In larger organizations, the IT team may continue to lead access accountability, but it may also fall to other members, such as:
- A specific IAM team.
- Someone in charge of IT risk and security.
- Someone in charge of governance and compliance.
A note about segregation of duties: In order to further prevent tampering, fraud, misuse, or error, consider also implementing a segregation of duties within PAM.
Segregation of duties is an internal control that breaks down a task that could otherwise be completed by one person into a task that must be completed by multiple people, in order to block potential misuse.
Within the PAM context, this would mean that the person accountable for assigning privileged access rights cannot assign themselves (or their devices) unlimited privileged access. This way, everyone in the business must always go to a qualified authority above them in the hierarchy in order to receive privileged access to the IT system.
5. Consider using a password vault
Password vaults can add an extra layer of security over your privileged accounts.
While they’re all a little different, generally what they do is store passwords and automatically rotate through different versions as many as several times a day. Someone who needs admin access can go into this vault, get the latest password, and use that to gain privilege.
Or, to go deeper, look into ephemeral access
Ephemeral access is a type of temporary-only privileged network connection that requires no password at all.
Whenever someone wants to establish a privileged connection to the system, they log in to a certificate authority instead, which issues them a temporary user ID (and expires within a matter of minutes). So, the person gains access but there is no password created or left behind for someone else to steal.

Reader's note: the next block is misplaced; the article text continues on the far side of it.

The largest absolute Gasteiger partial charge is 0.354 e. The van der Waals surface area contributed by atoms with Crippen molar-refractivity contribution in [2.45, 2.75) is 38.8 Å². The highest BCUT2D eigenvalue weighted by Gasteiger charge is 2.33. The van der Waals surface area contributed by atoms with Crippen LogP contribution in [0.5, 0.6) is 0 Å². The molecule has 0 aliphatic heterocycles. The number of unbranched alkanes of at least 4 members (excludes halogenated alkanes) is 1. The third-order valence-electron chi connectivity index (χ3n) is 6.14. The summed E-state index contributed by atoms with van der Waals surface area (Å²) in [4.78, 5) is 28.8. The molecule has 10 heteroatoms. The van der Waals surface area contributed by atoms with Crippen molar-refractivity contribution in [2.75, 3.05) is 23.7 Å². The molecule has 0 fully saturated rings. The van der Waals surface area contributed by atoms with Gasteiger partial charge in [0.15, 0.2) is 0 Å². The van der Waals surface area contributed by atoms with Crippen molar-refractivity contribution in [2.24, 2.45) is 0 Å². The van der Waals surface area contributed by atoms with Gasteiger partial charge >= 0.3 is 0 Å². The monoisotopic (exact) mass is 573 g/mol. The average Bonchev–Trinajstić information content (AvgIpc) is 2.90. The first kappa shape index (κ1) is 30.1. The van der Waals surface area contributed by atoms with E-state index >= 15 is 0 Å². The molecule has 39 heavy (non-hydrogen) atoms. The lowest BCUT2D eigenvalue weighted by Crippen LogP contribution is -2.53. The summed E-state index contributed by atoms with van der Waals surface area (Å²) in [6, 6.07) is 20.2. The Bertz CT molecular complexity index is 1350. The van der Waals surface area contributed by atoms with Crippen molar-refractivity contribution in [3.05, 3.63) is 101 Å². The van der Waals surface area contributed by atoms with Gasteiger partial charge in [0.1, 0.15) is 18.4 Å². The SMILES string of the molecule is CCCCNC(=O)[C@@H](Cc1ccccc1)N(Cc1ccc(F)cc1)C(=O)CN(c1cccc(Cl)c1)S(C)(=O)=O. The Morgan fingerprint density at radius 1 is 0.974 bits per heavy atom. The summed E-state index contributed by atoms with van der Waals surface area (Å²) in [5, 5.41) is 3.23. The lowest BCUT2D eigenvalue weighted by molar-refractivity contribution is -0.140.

This one is a bit more technical, however, and won’t work with every system. You may require third-party assistance to get this one rolling.
Common challenges with PAM implementations
- Reduced productivity due to overly restrictive policies: IAM and PAM policies with a hard focus on authentication and little regard for usability can create very restrictive systems that are a pain to use. The more friction you create for users, the more they’ll hate it, and the less likely they are to follow the rules. Authentication and user experience must always be in balance to get the best of both worlds.
- Orphan accounts leaving a backdoor open to attackers: Orphan accounts are a free back door for attackers. They have the admin power required to steal and destroy, but no one is monitoring them or changing the password regularly. Someone may be able to get into these accounts and do their malicious work without the company ever knowing.
- Admins have too much access power: If all admins have unlimited power over the entire system, it only takes one attacker to compromise one privileged account to steal or destroy everything. Splitting up administrative privilege based on actual requirements (in line with the principle of least privilege) can help prevent this from happening.
- Users sharing privileged credentials: If someone needs admin access temporarily and doesn’t want to go through the process of getting it, they may ‘borrow’ someone else’s account – a friend, a supervisor, whoever. But if that person hasn’t gone through the training, their device isn’t tested, they don’t know the rules, then you can see the security risks posed here.
- Decentralized account management makes it hard to track: It’s common in some organizations for every department to cover its own access management. This lack of centralization makes it difficult to properly monitor the security of the business and ensure policies are being upheld. PAM should be centralized as much as possible to improve its efficiency.
Top 10 PAM tools to investigate
Before you dig into this list, just remember that tools aren’t a magic wand – you need the right policy, training and processes in place before making big software investments. That said, when you’re ready to investigate solutions, have a look at these:
Need help? We’ll walk you through it
Here at dig8ital, we’re experts in cyber security and access management. If you’re looking at any of the above and thinking you’re not sure that you – or your team – have the expertise required to get this done smoothly and efficiently, know that you’re not alone.
Learn more about our technical security services, including IAM, PAM, cyber resilience strengthening, and vulnerability management.